Sponsored by AstraZeneca
You most likely know Jason Day as a dominant PGA player. You know him as the player with 12 career PGA Tour victories and a Major title at the 2015 PGA Championship, who became the world’s number-one ranked player in 2016. Even as Jason has continued to win and contend in recent years, there is something many of his fans do not know about him.
Jason’s mother, Dening, was diagnosed with stage IV non-small cell lung cancer. The news was devastating for the entire family. For Jason, his mother’s diagnosis overpowered everything, and his number-one priority became focusing solely on getting her the best care possible.
Jason still vividly remembers when his sister delivered that tragic news from the other side of the world:
“Australia and America are not on the same time zone so when she texted me, it was early morning. She goes, ‘Have you got time to talk?’ And I called her that morning and then she goes, ‘Yeah, mom, hasn’t been feeling well. She’s got some pain in her chest and she went to get some scans done, and there’s a growth in her lungs. She’s got lung cancer.’ My heart immediately dropped and then I didn’t know what to really say to my sister. To be honest, I didn’t say much at all, just because of the shock of actually hearing that news. So once I got off the phone, I looked at my wife Ellie, and it was very emotional… ‘Okay what are we going to do? We need to get her the best care we possibly can.’ And that kind of immediately started after I’d kind of had my moment, immediately started thinking about what can we do to get past this and fight.”
Dening has been able to make extended visits to America to spend time with Jason and his family.
“She had never really been able to tour with us. And for her to be out on the road with us, watching me play golf,” Jason reports. “For her to be able to spend more time with the grandchildren. Not only here in America, but in Australia as well, because she still lives in Australia. For her to be able to travel across and spend time with the kids. And that’s the biggest thing for us, to make memories. That’s something that makes me happy inside, knowing that the kids are spending time with my mom. She loves those small little bits of memories.”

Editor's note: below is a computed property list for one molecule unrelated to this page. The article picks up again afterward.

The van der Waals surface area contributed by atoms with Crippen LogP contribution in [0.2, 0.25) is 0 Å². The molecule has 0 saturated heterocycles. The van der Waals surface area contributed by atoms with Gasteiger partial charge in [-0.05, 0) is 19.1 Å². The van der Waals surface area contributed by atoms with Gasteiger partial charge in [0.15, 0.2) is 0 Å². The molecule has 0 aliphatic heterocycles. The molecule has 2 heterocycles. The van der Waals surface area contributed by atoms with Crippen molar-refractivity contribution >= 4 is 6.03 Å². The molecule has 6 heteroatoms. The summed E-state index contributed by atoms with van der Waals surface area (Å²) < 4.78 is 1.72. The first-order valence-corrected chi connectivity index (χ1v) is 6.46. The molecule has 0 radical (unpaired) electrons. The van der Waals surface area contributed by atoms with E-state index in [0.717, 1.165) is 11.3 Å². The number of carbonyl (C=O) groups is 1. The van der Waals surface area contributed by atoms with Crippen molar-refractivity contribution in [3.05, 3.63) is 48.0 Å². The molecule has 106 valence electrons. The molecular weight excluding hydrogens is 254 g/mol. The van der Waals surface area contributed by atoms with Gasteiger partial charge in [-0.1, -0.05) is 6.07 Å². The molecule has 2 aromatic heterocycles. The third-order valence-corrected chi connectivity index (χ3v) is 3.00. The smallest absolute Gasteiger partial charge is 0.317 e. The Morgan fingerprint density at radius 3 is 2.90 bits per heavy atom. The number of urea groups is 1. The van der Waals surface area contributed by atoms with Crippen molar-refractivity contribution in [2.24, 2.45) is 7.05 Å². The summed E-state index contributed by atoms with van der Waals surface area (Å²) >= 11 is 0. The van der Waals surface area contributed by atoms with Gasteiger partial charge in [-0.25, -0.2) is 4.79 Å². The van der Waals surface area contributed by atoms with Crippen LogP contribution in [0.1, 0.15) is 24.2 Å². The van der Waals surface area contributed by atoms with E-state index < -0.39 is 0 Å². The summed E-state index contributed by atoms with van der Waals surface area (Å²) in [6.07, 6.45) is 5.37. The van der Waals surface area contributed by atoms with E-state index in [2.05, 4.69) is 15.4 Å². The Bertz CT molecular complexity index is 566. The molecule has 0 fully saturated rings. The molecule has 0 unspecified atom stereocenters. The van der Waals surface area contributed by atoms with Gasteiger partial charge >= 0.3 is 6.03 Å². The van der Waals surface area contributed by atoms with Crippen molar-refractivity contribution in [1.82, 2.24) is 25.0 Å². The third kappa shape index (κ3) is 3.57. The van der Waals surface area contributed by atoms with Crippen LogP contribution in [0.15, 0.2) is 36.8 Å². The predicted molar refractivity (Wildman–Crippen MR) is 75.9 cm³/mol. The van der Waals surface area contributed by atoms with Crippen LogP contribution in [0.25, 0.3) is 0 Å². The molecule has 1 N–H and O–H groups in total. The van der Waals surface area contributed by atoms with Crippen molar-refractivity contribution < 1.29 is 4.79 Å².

After Dening’s initial diagnosis, they talked to her doctors and learned the importance of adding biomarker testing to discover more about her specific type of cancer and get her complete diagnosis.
“We got some tests done and we had some scans, and then we added biomarker testing to the equation,” Jason explains. “And that gave us a different outlook on what the plan, or what the steps were for us next. It gave us another route that we could go down… Adding the biomarker testing was crucial for my mom’s health at the time. And to this day, we’re so thankful that we went through that step… through the biomarker testing, we had more of a complete diagnosis of her specific lung cancer and what we could try to do and fight against.”
Certain biomarkers can be the “drivers” that cause cancer to grow and spread. Biomarker testing can help identify specific genetic drivers called actionable mutations to help determine which treatment options are most appropriate. By identifying which biomarkers a person may have, doctors can learn more about their unique cancer. There are treatments approved by the US Food and Drug Administration (FDA) that target cancers with specific biomarkers to help stop the growth and spread of tumors. A patient can only receive these targeted therapies if they test positive for the associated biomarkers.
Fortunately for Jason and Dening, her biomarker test results helped identify the best treatment option for her type of lung cancer. Jason’s dedication and perseverance helped his mother get the testing and treatment she needed. Today, he is an essential part of the care team that is helping her along her treatment journey.
“My mother is amazing, and she did everything she possibly could for me when I was growing up. And I wanted to feel like I could do everything I possibly could to make sure that she had a support team around her.”
Jason and his mother want to spread the word about the importance of biomarker testing for others diagnosed with stage IV non-small cell lung cancer. It’s a message they’re both passionate about.
“I mean, there’s just nothing like having your mom around when things didn’t look really great at the start, and for her to be around is pretty special. I think about it all the time, and I get emotional about it just because she might have not be around, but she is. So I’m very happy about that.”
Today, Jason is out on the tournament circuit, and Dening loves being there to see him competing where he belongs.
To learn more about Jason and his mother’s story and the importance of biomarker testing, visit CompleteYourDiagnosis.com.